Next steps: Consider engaging directly with grantees, for example by sharing your expertise and introducing them to other experts. You may also consider encouraging other philanthropists to engage in climate funding or rallying with other funders around certain causes.


Case study: A philanthropic couple has been concerned about climate change for four decades and decides to establish a small foundation. To maximize resources, the foundation focuses on providing early-stage funding to support climate-focused programs that they believe have the potential to attract larger investors. In addition, the couple actively participates in a global philanthropist community and takes the initiative to educate fellow members about climate change.

You may want to consider creating or updating your estate plan to help your heirs keep as much of their inheritance as possible.

4.   The Investment-Led Philanthropist:

You approach climate issues mainly through sustainable investing. But as you learn more about various for-profit investment opportunities, you recognize a need to also support nonprofit organizations that are contributing to climate solutions. 


Next steps: Consider a combination of public and private market investments alongside strategic philanthropic support for nonprofits. In addition to grants, you may want to consider investments that align your foundation’s mission and values with its investment strategy.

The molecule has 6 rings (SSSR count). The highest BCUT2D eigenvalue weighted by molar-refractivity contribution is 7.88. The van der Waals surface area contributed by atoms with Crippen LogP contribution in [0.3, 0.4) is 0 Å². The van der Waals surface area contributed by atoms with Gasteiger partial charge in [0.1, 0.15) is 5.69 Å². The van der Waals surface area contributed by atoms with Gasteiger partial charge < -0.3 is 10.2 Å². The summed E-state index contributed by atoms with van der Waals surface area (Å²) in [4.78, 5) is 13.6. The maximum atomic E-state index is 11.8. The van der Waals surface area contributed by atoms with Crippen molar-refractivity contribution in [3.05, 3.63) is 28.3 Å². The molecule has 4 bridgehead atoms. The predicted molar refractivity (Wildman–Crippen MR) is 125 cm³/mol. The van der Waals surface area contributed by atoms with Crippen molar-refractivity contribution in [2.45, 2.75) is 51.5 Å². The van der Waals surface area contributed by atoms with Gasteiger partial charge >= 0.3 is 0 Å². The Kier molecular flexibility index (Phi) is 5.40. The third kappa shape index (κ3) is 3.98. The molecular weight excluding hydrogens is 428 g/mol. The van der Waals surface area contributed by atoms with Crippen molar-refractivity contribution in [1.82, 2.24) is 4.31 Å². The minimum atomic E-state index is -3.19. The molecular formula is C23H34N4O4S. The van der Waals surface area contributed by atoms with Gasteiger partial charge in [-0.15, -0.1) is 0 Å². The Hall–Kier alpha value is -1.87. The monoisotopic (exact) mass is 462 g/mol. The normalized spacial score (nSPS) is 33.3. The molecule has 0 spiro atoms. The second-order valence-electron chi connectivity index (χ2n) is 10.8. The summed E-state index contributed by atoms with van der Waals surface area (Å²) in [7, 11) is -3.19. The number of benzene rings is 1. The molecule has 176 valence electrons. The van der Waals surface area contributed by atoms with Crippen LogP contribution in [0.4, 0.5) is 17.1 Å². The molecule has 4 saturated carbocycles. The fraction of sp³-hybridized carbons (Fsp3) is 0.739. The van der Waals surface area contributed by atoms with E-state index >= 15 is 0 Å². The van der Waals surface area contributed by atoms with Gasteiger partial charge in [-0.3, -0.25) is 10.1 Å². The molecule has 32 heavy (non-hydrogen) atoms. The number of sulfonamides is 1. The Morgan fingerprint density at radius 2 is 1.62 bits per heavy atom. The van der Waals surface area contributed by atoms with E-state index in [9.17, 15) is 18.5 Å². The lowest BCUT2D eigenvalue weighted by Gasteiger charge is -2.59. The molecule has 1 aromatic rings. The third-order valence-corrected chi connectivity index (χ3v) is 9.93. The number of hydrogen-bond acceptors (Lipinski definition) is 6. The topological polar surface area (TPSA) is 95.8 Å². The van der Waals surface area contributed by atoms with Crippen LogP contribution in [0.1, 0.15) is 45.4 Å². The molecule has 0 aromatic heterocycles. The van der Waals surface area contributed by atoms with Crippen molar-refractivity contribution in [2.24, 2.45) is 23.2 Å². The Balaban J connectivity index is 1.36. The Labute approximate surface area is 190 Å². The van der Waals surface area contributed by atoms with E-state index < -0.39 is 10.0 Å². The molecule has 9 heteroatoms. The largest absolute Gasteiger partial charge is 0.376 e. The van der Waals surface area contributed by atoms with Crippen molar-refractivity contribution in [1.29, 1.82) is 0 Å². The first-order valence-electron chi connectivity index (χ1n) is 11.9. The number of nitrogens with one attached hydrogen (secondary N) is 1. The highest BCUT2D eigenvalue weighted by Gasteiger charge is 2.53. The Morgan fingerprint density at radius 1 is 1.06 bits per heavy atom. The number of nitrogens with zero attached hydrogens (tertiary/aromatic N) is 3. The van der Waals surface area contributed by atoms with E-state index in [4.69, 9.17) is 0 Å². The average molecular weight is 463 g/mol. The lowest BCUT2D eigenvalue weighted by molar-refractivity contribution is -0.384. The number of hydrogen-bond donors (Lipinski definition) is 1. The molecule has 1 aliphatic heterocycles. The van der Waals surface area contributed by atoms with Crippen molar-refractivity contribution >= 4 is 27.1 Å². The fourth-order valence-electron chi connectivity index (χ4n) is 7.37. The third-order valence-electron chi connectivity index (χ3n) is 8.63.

Case study: A successful investor with a longstanding personal interest in climate action runs an investing fund for a multi-family office. The fund, initially focused on environmental, social and governance (ESG)-screened investments and public equities, is interested in expanding into new climate-focused markets. By partnering with an impact investing advisory firm, the fund can be more intentional in its climate investment strategies, often funding privately held, early-stage climate solutions companies. The fund also aligns its philanthropic giving with its investment focus, steering grants mainly to climate-focused organizations that have adopted a market-based approach to their climate action.  


5.   The Climate Action Integrator:

As an “integrator,” you’re fully committed to addressing climate change as your primary philanthropic mission. You may be implementing a comprehensive philanthropic and investment strategy to address climate change, including grantmaking and mission-related investing. On a personal level, you may be actively participating in climate change advocacy efforts. As an organizational leader, you may be seeking to share your knowledge of climate issues and encouraging other funders to get involved.


Next steps: Consider how to leverage all assets to maximize climate-driven action. This can include embracing elements of the climate-lens philanthropist, climate philanthropy leader and the investment-led philanthropist.


Case study: A multi-generational foundation recognizes climate change as a critical global challenge and seeks to maximize the impact of its activities. This includes applying a climate lens across the foundation, being an early investor in climate efforts like mitigating greenhouse gas emissions and educating other funders who want to take a deep dive into supporting climate action. 


Looking to the Future

There is no “right” level of engagement for climate philanthropy, but there are many ways to meaningfully get involved. It’s important to stay focused and open-minded, so you can determine the best approach for you. A Morgan Stanley Private Wealth Advisor can help you consider all of the options and tools available to you that can help you make an impact. 

Funding Climate Action: Plan for Philanthropists

Morgan Stanley Private Wealth Management partnered with the Aspen Institute, an international nonprofit organization for humanistic studies, to conduct an exclusive, co-branded report on climate philanthropy, producing several case studies in effective giving.